Buyer beware of Aspen deed restrictions
Recently it came to light that many units in Aspen’s affordable housing stock will be relieved of deed restrictions on prices and rents. Paul Menter’s recent column in the Aspen Daily News is one good source. The city’s rush to buy deed restrictions extensions might not be the best policy direction for several reasons.
The properties in question already are pretty old; they’ll be ancient when deed restrictions expire. Suppressing prices and rents well below market always causes owners to neglect maintenance. Centennial’s rental units, for example, will be approaching 100 years of age when the current restrictions expire. They might be uninhabitable by then. Why pay now to extend a deed restriction that might be worthless in 25, 30, 40 years?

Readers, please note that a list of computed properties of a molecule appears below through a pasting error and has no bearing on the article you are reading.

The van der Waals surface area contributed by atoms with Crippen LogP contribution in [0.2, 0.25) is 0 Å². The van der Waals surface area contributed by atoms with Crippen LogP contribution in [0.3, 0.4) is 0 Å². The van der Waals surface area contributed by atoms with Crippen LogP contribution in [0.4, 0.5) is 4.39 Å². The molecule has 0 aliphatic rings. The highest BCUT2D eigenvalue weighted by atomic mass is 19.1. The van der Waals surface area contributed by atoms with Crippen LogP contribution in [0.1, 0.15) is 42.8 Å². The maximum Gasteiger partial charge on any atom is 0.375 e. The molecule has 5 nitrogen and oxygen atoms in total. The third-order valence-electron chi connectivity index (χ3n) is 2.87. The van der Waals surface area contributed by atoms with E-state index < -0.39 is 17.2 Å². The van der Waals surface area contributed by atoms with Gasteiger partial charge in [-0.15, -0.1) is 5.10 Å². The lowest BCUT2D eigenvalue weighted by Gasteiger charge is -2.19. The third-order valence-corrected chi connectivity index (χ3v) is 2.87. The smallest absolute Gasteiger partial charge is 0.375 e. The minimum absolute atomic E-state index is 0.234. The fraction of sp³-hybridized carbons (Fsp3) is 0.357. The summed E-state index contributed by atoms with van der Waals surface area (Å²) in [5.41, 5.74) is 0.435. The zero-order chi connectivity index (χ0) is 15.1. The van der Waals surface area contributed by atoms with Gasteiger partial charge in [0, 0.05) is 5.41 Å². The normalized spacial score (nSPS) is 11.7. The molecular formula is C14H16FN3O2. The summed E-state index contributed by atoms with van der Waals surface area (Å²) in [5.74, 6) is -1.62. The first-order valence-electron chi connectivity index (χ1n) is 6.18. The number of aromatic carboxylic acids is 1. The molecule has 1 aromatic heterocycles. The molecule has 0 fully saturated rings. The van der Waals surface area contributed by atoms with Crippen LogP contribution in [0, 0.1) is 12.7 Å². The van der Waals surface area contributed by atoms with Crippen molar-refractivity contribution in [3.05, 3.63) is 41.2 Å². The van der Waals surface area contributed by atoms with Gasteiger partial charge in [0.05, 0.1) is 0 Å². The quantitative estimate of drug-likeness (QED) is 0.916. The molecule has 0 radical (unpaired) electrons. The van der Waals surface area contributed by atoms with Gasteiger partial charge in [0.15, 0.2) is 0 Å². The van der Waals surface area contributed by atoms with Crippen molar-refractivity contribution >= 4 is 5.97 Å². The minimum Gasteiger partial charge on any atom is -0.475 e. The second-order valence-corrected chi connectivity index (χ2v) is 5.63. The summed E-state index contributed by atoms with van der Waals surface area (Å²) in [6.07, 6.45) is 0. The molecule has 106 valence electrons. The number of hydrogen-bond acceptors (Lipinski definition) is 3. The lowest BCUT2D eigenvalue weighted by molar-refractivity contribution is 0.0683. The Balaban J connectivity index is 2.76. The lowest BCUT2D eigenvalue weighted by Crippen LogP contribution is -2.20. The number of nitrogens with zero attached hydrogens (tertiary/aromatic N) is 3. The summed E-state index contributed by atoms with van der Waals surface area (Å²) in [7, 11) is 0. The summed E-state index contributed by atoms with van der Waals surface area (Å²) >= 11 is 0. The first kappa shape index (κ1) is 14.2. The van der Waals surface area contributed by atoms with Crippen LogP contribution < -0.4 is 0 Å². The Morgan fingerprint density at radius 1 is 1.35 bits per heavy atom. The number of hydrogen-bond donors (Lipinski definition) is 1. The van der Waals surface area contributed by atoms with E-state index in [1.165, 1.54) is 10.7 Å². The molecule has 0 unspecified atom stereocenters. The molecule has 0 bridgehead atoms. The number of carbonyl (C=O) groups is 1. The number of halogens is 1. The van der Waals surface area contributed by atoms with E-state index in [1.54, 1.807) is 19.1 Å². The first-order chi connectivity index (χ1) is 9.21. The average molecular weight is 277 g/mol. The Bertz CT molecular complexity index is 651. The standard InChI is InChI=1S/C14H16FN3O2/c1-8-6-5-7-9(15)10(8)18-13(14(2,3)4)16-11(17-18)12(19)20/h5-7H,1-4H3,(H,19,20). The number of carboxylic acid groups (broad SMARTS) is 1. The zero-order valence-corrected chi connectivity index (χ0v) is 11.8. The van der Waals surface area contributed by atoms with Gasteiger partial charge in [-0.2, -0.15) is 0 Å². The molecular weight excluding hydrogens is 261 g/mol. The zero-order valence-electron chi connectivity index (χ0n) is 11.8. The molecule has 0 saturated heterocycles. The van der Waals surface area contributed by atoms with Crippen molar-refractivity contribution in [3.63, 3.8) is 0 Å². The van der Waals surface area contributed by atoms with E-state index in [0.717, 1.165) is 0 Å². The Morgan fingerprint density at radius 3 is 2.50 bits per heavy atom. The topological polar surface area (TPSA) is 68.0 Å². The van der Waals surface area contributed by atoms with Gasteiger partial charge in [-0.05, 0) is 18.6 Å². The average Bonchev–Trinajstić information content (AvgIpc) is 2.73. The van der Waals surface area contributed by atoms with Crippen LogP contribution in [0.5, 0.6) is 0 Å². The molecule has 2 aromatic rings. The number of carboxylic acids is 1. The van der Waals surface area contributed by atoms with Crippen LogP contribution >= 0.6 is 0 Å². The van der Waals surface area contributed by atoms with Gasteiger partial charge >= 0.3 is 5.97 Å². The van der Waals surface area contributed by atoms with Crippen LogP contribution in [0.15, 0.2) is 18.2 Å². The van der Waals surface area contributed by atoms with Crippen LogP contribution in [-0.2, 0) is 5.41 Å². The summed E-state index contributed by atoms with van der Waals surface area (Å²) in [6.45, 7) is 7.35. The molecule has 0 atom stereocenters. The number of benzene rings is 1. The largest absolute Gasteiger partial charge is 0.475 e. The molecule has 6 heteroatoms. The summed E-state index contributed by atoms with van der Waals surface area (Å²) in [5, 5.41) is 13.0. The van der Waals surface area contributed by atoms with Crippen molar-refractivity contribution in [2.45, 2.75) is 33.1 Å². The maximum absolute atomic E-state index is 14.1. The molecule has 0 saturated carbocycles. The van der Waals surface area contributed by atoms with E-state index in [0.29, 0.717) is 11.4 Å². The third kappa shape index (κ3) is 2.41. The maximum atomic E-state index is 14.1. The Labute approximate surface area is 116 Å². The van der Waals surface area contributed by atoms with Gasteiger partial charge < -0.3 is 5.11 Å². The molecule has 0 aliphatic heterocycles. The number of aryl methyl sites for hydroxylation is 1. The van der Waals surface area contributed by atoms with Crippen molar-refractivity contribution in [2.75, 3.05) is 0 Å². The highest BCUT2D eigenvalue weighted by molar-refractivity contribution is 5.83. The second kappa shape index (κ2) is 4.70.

Further, it might be foolish enough to negotiate an extension with the owner of a rental project that will be falling down when the extension starts. To obtain extensions from “owners” of individual price controlled units in “owned” units would be a nightmare, with each “owner” jockeying for a holdout price. Overpayment by the city would be inevitable.
Finally, is it certain that buying deed restriction extensions is a lawful use of RETT proceeds? Is it certain an attempt to use RETT that way won’t be tied up in litigation for years?
Paul Menter is right: The city needs an overall plan, not episodic purchases of deed restrictions in a vacuum.
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